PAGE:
Put A Board Member Between You And The Problem. This is tough if they all suck. But likely there’s someone who’s less sucky. Ultimately, it’s the board’s job to deal with itself, and if this is trickling down to staff’s day-to-day, it has become beyond reasonable board jurisdiction and needs to be dealt with. If there is an issue in regards to your professional ethics (ie, the board is giving you pressure to raise funds in a way you’re not comfortable with) stick to your guns and be transparent about your professional philosophy.

Lead From The Bottom Up. Or from the middle. Or from wherever you are. You’ve heard these terms before. It is crucial for successful organisations to have leadership woven into every level. If you are passionate about your job and have stuck around despite the bullshit, well, I’d say you’ve got what it takes to step up and be a leader – it’s not about fancy titles or hierarchical power. It’s about asking good questions, being responsible, being smart, and being enthusiastic.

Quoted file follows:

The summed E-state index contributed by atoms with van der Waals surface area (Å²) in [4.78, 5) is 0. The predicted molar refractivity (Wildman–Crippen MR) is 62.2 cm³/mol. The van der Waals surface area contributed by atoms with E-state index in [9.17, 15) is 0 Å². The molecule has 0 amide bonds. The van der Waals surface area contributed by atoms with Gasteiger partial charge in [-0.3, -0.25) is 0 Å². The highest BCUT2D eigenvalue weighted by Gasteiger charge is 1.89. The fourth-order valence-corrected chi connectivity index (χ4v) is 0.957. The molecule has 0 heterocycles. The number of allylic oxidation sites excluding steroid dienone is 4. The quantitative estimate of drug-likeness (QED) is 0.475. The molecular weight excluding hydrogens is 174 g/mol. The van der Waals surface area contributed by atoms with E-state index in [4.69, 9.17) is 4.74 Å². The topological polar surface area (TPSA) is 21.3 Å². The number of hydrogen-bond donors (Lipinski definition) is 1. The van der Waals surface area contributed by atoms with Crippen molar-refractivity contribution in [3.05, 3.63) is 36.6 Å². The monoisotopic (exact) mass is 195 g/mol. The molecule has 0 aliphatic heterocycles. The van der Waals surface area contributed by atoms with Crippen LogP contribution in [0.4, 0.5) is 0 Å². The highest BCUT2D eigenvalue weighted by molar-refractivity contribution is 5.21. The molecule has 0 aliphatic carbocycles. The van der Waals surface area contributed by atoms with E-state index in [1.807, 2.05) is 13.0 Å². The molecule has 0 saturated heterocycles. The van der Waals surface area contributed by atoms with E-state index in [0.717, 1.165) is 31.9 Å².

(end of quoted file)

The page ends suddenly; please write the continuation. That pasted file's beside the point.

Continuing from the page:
There are thousands of articles out there about teams, and about each of these areas specifically. In my opinion, some of them are fabulous. And some are total bullshit. My biggest word of advice is to trust your gut. You’re a good person, and you’re trying your best to do a good job. Most of your teammates (hopefully all!) are exactly the same. There’s no magic potion for making it work, but chances are if you’re in this sector you’ve got a great sense of people, and will be able to work your own sensibilities for the good of your own health and for those around you.

I hope to explore these topics more in detail in the future, and talk to some of you about how you’ve dealt with your own team nightmares.